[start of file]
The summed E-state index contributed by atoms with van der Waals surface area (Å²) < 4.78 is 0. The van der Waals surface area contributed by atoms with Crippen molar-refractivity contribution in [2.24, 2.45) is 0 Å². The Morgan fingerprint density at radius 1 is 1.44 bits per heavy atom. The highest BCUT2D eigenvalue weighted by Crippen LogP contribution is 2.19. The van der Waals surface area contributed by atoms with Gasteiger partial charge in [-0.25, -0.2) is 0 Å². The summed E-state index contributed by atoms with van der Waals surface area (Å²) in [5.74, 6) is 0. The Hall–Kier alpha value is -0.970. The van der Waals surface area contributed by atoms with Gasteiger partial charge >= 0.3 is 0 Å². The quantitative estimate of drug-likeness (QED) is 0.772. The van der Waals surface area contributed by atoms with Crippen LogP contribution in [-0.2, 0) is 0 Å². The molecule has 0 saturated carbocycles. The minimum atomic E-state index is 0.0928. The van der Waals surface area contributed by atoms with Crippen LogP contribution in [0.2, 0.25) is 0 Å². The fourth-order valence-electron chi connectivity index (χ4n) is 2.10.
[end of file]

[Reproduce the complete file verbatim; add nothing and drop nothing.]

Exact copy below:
The summed E-state index contributed by atoms with van der Waals surface area (Å²) < 4.78 is 0. The van der Waals surface area contributed by atoms with Crippen molar-refractivity contribution in [2.24, 2.45) is 0 Å². The Morgan fingerprint density at radius 1 is 1.44 bits per heavy atom. The highest BCUT2D eigenvalue weighted by Crippen LogP contribution is 2.19. The van der Waals surface area contributed by atoms with Gasteiger partial charge in [-0.25, -0.2) is 0 Å². The summed E-state index contributed by atoms with van der Waals surface area (Å²) in [5.74, 6) is 0. The Hall–Kier alpha value is -0.970. The van der Waals surface area contributed by atoms with Gasteiger partial charge >= 0.3 is 0 Å². The quantitative estimate of drug-likeness (QED) is 0.772. The van der Waals surface area contributed by atoms with Crippen LogP contribution in [-0.2, 0) is 0 Å². The molecule has 0 saturated carbocycles. The minimum atomic E-state index is 0.0928. The van der Waals surface area contributed by atoms with Crippen LogP contribution in [0.2, 0.25) is 0 Å². The fourth-order valence-electron chi connectivity index (χ4n) is 2.10.